Starting in March 2020, the coronavirus 19 disease (COVID-19) pandemic affected the United States (US) health care system. Many individuals were afraid to seek medical care due to fear of obtaining COVID-19; therefore, there was a high frequency of adults forgoing medical care. Chronic conditions including diabetes, COPD, mental health, and HTN outcomes worsened due to decrease in routine care during the pandemic. Sickle cell disease (SCD) is a chronic blood disorder that causes numerous complications including but not limited to vaso-occlusive crisis, strokes, and chronic kidney disease. Individuals who have routine follow up with a hematologist have been shown to have decreased hospitalizations, ER visits, length of stay, and opiate usage. The Inland Empire region of Southern California is one of the densest hot spots for patient's living with sickle cell disease in terms of disease burden and health care utilization. Therefore, we evaluated how the COVID-19 pandemic affected health care utilizations with individuals with SCD in this area.


A retrospective analysis of the health care utilization in the inpatient setting was performed at three time points in line with the C.D.C. COVID pandemic declaration (Pre COVID: September 2019 to February 2020, Intra COVID 1: March 2020 to Sept 2020, Intra COVID 2: October 2020 to February 2021). Primary endpoints included emergency room visits, inpatient admissions, and length of stay, blood product utilization, and opioid utilization. Secondary endpoints and analyses included pediatric vs. adult health care utilization disparity and outcomes. Descriptive analysis was done by calculating frequency and percentages for categorical variables and mean and standard deviation for continuous variables.


Shown in Result TABLE attached .Patients seeking inpatient care for scheduled procedure's/ transfusion were excluded from this analysis. Patients with SCD diagnoses of acute SCD crises (pan crisis /chest syndrome / COVID infection / Pneumonia) were included in assessment. Absolute number of patients per ED visit, patient per Inpatient admission frequency has been shown in more detail in the bar chart in Figure and will be presented in the oral presentation along with detailed data analysis box plots and charts.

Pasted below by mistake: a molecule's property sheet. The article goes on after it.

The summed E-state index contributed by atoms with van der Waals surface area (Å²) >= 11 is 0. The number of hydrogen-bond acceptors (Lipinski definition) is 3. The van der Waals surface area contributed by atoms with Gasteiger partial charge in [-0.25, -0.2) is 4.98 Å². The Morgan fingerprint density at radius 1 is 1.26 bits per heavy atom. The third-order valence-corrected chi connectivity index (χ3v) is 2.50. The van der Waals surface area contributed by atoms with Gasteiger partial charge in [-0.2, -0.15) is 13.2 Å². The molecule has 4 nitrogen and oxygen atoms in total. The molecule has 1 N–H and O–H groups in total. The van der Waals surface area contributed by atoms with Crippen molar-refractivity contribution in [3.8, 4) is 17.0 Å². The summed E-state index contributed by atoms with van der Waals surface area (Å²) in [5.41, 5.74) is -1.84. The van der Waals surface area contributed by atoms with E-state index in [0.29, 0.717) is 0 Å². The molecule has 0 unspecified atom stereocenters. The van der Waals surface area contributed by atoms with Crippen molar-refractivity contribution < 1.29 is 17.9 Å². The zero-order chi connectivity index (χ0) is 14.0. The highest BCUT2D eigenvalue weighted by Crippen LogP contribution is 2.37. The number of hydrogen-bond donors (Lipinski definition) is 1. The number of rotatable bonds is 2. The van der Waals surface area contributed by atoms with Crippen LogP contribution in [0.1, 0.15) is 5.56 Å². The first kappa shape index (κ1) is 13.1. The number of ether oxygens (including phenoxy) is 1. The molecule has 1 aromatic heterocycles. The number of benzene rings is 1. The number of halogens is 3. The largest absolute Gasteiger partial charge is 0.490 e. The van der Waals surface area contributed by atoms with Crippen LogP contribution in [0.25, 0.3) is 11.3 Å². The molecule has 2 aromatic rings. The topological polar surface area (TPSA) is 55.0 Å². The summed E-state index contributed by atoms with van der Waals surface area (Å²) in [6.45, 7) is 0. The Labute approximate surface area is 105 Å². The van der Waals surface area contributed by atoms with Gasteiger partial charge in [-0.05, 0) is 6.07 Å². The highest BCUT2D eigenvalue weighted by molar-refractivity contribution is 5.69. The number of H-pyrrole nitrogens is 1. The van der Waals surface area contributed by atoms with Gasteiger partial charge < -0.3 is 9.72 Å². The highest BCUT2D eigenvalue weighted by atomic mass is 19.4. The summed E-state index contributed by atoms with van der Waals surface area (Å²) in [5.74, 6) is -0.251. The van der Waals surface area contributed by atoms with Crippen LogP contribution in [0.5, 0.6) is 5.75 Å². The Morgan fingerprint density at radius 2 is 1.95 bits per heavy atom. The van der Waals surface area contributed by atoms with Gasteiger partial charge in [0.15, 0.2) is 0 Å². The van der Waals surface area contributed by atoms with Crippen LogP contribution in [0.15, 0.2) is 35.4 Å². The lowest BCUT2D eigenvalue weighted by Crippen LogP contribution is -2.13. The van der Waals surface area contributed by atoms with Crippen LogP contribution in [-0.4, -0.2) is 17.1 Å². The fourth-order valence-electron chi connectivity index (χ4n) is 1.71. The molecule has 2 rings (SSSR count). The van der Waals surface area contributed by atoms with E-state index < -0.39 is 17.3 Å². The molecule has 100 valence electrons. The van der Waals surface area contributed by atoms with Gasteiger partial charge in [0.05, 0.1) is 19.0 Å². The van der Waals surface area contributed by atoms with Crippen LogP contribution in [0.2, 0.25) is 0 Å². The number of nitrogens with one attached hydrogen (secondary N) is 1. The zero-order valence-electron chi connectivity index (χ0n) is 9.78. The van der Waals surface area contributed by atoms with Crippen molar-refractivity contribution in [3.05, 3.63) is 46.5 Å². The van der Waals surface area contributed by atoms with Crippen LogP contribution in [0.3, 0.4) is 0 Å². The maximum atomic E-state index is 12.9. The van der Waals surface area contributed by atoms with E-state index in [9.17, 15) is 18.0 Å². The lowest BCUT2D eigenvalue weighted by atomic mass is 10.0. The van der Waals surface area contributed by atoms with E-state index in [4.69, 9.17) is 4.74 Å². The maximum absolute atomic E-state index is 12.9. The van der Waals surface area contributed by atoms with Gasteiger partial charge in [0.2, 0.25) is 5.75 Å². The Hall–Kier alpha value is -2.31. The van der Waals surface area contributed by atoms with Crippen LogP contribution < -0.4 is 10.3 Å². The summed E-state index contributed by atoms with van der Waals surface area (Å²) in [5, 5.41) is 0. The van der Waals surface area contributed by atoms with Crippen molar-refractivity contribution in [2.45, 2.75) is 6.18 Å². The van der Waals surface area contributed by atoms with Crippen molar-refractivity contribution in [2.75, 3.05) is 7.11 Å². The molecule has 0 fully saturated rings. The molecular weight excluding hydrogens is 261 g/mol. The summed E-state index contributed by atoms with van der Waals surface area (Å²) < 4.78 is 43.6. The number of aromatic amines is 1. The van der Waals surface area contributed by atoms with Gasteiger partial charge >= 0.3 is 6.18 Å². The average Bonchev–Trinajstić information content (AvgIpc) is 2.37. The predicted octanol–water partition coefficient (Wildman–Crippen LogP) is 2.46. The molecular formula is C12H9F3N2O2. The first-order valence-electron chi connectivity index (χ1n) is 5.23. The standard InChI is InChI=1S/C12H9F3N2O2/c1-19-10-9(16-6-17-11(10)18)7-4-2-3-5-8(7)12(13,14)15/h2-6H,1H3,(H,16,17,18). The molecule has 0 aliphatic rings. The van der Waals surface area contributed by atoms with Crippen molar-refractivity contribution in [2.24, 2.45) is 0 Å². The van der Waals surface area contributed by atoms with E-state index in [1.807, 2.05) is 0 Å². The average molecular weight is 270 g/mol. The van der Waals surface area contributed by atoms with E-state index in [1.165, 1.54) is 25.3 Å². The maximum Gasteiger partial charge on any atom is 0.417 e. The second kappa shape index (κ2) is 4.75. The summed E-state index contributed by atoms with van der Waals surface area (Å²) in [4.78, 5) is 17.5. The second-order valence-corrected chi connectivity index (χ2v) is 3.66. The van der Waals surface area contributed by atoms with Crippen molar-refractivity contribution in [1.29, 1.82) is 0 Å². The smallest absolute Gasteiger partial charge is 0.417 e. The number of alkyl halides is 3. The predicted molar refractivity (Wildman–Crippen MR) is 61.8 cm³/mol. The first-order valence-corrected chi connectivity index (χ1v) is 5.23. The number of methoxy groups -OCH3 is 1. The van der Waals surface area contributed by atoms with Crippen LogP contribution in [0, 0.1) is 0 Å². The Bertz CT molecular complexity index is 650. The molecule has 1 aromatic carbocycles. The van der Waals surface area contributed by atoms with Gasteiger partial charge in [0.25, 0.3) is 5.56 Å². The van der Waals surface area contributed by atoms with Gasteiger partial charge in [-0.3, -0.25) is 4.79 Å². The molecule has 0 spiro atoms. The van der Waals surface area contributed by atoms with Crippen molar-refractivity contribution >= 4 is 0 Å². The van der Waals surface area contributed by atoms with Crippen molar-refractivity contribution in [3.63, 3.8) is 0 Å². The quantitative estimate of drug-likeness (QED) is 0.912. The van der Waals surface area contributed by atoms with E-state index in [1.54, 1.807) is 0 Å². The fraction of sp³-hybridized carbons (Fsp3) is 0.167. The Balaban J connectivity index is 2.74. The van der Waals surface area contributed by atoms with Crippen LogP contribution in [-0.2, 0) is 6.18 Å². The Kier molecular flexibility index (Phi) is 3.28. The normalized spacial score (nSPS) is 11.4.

Fewer patients' sought timely care for acute SCD event leading to fewer but prolonged hospitalizations, a trend seen in our adult and pediatric patient's across the board during intra COVID 1 and 2 time points, likely due to the fear of contracting COVID infection at an acute health care setting in a declared pandemic . Similarly, we found there were less unique sickle cell patients using the ER for both pediatric and adult patients during the pandemic. There was a decrease in the amount of hospital admission related to sickle cell disease, which was similar to results published in the United Kingdom. More sickle cell vaso-occlusive crisis were being managed at home, likely due to avoidance of COVID exposures at health care facilities, likely thus leading to certain individuals having more severe crisis as shown by increased LOS in our adult population. Additionally, only a few individuals with likely more severe crisis needed more RBC transfusions. The general trend for different patients requiring RBCs and IV opiates decreased during the pandemic. Due to more people foregoing medical care especially in the minority populations who had restrictions to access to healthcare, there was an overall decrease in inpatient healthcare utilization in sickle cell population during the pandemic. Additionally care disparities in outcome of pediatric and adult SCD patients were highlighted by our study. Pediatric patients commonly cared at a center of excellence by the dedicated team of sickle cell stakeholders, seemed to do well overall as compared to adult SCD patients who notoriously have has inequitable access to comprehensive Sickle Cell care globally.

Infrastructure around better outpatient support, care optimization with sickle cell disease modifying agents and timely access to inpatient care even in a pandemic, that is ongoing could be strategies to reduce stress on the health care systems and better utilization of scarce resources in current times of surge from an International health care crisis such as the SAR CoV2 pandemic.


Jain:GBT: Consultancy; CSL Behring: Consultancy, Speakers Bureau; Takeda: Consultancy, Speakers Bureau; Octapharma: Consultancy; Blue Bird Bio: Consultancy.

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